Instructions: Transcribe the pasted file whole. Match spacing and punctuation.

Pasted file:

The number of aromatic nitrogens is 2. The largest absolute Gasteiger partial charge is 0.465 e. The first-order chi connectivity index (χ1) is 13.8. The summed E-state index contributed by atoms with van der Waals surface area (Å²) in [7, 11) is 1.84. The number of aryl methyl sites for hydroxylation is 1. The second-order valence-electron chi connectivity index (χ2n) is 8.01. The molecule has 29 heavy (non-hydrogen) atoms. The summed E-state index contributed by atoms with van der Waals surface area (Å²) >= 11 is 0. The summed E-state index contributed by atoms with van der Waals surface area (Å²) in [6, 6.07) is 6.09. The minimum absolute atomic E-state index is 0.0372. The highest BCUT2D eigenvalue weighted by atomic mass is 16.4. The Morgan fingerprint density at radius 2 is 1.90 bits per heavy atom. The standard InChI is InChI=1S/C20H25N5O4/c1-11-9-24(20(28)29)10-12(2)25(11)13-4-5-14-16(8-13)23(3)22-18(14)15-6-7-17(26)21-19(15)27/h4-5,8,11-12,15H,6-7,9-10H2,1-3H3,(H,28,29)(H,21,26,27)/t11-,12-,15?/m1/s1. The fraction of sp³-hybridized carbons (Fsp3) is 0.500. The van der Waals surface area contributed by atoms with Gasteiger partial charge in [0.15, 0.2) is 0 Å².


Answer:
The number of aromatic nitrogens is 2. The largest absolute Gasteiger partial charge is 0.465 e. The first-order chi connectivity index (χ1) is 13.8. The summed E-state index contributed by atoms with van der Waals surface area (Å²) in [7, 11) is 1.84. The number of aryl methyl sites for hydroxylation is 1. The second-order valence-electron chi connectivity index (χ2n) is 8.01. The molecule has 29 heavy (non-hydrogen) atoms. The summed E-state index contributed by atoms with van der Waals surface area (Å²) >= 11 is 0. The summed E-state index contributed by atoms with van der Waals surface area (Å²) in [6, 6.07) is 6.09. The minimum absolute atomic E-state index is 0.0372. The highest BCUT2D eigenvalue weighted by atomic mass is 16.4. The Morgan fingerprint density at radius 2 is 1.90 bits per heavy atom. The standard InChI is InChI=1S/C20H25N5O4/c1-11-9-24(20(28)29)10-12(2)25(11)13-4-5-14-16(8-13)23(3)22-18(14)15-6-7-17(26)21-19(15)27/h4-5,8,11-12,15H,6-7,9-10H2,1-3H3,(H,28,29)(H,21,26,27)/t11-,12-,15?/m1/s1. The fraction of sp³-hybridized carbons (Fsp3) is 0.500. The van der Waals surface area contributed by atoms with Gasteiger partial charge in [0.15, 0.2) is 0 Å².